2014 – 2016 Feeding our Casework in Liberia into OPIC Policy Change
In January 2014, Accountability Counsel assisted hundreds of Liberian farmers, charcoal producers, and workers in filing a complaint to OPIC about its role in a failed biomass project that caused serious labor and human rights abuses and environmental devastation. In response to our complaint, OPIC’s OA conducted an independent investigation and released a report about the agency’s role in the project in September 2014. The report, published alongside a short response from OPIC’s president and CEO, revealed numerous institutional failures and accountability gaps at OPIC and made important recommendations to prevent future harm and improve OPIC’s ability to track the impacts of its projects.
The OA director left his position shortly after publishing the report, as his term had ended. The OA remained unstaffed for several months after the review’s release, leaving communities harmed by OPIC projects without an independent office to receive their complaints. OPIC told Accountability Counsel that it had no immediate plans to hire a new Director and would instead rely on personnel within its management team to handle complaints, undermining the independent nature of the complaint process.
In our follow up conversations with OPIC regarding its plans to implement the report’s recommendations and fill the vacant OA director position, the agency failed to provide concrete information regarding its timeline or process for either priority issue. Accountability Counsel therefore turned to key policymakers in Washington, D.C., urging them to take action and hold OPIC accountable for its failures. As a result of our advocacy efforts, Congress responded by including language on both of these issues in FY2015 appropriations legislation.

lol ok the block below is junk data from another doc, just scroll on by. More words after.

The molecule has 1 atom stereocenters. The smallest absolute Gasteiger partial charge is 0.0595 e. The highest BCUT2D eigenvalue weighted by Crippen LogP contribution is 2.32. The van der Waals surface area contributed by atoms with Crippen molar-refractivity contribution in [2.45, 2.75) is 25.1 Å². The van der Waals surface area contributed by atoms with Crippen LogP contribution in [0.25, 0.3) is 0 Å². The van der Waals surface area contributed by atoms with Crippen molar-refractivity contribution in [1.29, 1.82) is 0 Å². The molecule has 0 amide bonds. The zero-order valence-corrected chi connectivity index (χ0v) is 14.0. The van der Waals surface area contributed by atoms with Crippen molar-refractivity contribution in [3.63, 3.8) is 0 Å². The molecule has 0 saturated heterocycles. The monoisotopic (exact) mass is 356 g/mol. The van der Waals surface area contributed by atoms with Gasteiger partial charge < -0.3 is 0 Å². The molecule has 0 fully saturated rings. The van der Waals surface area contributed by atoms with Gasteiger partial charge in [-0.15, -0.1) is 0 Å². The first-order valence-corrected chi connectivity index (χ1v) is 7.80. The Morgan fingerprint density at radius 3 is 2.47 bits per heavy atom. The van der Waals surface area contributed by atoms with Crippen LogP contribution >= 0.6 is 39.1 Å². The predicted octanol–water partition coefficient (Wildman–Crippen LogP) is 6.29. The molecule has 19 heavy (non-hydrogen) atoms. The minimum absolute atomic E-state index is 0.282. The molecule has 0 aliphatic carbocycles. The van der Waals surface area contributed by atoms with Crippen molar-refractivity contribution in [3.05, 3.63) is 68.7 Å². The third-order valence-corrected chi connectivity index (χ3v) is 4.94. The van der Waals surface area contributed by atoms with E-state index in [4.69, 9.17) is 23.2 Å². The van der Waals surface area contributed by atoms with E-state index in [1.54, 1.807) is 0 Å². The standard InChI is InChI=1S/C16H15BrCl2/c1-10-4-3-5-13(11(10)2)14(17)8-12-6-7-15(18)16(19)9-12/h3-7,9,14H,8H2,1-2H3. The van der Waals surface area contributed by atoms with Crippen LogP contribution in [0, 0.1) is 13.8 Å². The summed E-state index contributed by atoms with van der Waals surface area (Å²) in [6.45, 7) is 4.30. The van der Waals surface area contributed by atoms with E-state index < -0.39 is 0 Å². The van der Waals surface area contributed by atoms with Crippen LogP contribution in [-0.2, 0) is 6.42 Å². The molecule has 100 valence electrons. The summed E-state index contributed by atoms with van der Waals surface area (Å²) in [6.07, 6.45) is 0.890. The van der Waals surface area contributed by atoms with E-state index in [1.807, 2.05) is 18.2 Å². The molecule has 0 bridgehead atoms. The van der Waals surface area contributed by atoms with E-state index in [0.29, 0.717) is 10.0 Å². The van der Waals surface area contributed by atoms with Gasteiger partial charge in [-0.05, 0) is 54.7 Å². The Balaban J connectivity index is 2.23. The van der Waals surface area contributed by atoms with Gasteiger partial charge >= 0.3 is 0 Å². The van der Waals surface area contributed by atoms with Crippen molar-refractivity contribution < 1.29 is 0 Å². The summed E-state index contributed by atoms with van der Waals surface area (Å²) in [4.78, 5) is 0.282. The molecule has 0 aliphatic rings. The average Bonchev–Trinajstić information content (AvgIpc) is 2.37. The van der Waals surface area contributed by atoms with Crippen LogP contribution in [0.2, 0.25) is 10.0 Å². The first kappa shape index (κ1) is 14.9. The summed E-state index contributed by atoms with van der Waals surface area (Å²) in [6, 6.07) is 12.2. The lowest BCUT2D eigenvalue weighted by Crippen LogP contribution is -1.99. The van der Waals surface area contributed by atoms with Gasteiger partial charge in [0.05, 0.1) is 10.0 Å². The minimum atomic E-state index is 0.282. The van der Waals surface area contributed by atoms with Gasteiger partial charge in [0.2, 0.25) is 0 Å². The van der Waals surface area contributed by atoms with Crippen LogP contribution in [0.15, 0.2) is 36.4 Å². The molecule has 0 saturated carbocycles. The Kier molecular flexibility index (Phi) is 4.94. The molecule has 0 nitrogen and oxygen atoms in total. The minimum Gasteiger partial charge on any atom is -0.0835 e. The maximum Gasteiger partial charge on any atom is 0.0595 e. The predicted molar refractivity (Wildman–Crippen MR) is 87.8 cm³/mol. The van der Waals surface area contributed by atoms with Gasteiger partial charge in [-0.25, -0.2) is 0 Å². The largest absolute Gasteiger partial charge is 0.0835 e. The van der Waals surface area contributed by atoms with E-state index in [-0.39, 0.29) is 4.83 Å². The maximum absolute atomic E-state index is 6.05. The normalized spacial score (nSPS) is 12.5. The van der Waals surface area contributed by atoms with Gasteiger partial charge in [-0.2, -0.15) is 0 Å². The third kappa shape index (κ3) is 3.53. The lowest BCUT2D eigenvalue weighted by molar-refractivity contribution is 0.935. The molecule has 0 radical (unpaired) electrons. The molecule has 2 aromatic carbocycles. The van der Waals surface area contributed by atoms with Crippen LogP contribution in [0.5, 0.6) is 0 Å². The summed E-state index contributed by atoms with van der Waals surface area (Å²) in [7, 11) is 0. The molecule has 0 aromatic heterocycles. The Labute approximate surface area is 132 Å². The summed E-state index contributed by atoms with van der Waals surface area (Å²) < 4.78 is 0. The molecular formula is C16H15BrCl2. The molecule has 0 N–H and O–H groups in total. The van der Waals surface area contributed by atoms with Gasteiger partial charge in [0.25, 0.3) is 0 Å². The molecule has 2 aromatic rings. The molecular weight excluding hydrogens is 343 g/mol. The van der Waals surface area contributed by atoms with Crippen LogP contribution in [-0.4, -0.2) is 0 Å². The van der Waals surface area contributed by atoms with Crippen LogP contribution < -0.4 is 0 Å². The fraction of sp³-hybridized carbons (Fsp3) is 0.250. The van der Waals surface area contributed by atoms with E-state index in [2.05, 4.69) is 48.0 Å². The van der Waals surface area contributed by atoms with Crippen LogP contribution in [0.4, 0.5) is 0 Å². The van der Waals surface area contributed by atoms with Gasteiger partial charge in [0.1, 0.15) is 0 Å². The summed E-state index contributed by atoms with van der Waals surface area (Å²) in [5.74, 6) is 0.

On 16 December, 2014, President Obama signed the Consolidated and Further Continuing Appropriations Act, 2015, which contained provisions in an explanatory statement that increased federal oversight over OPIC’s operations and required OPIC to report to Congress within 90 days on its plan to implement the OA report’s recommendations. The provisions also directed OPIC to staff its vacant Office of Accountability. The provisions stated:
“…OPIC is also directed to fill the vacant Office of Accountability director position through an open and competitive hiring process…[and] [n]ot later than 90 days after enactment of this Act, the President of OPIC shall provide to the Committees on Appropriations OPIC management’s plan to implement the recommendations of the September 2014 report by OPIC’s Office of Accountability pertaining to Liberia.”
Read our joint press release about this important legislation.
On 17 March, 2015, OPIC published a brief plan on its website pertaining to Liberia in response to policymakers’ call to action. The plan outlines various institutional and operational reforms, ranging from dedicating adequate resources for high-risk projects to requiring more robust project-level grievance mechanisms. Although these reforms could help protect vulnerable communities like those in Liberia if implemented properly, the plan lacks critical details about the substance and impact of these reforms.
Read our joint press release about OPIC’s response.
After leaving the OA director post vacant for almost 16 months, OPIC hired its current OA director in February 2016.
Accountability Counsel will continue to work to ensure that OPIC meaningfully responds to this congressional mandate and fully implements the report’s numerous recommendations for institutional change.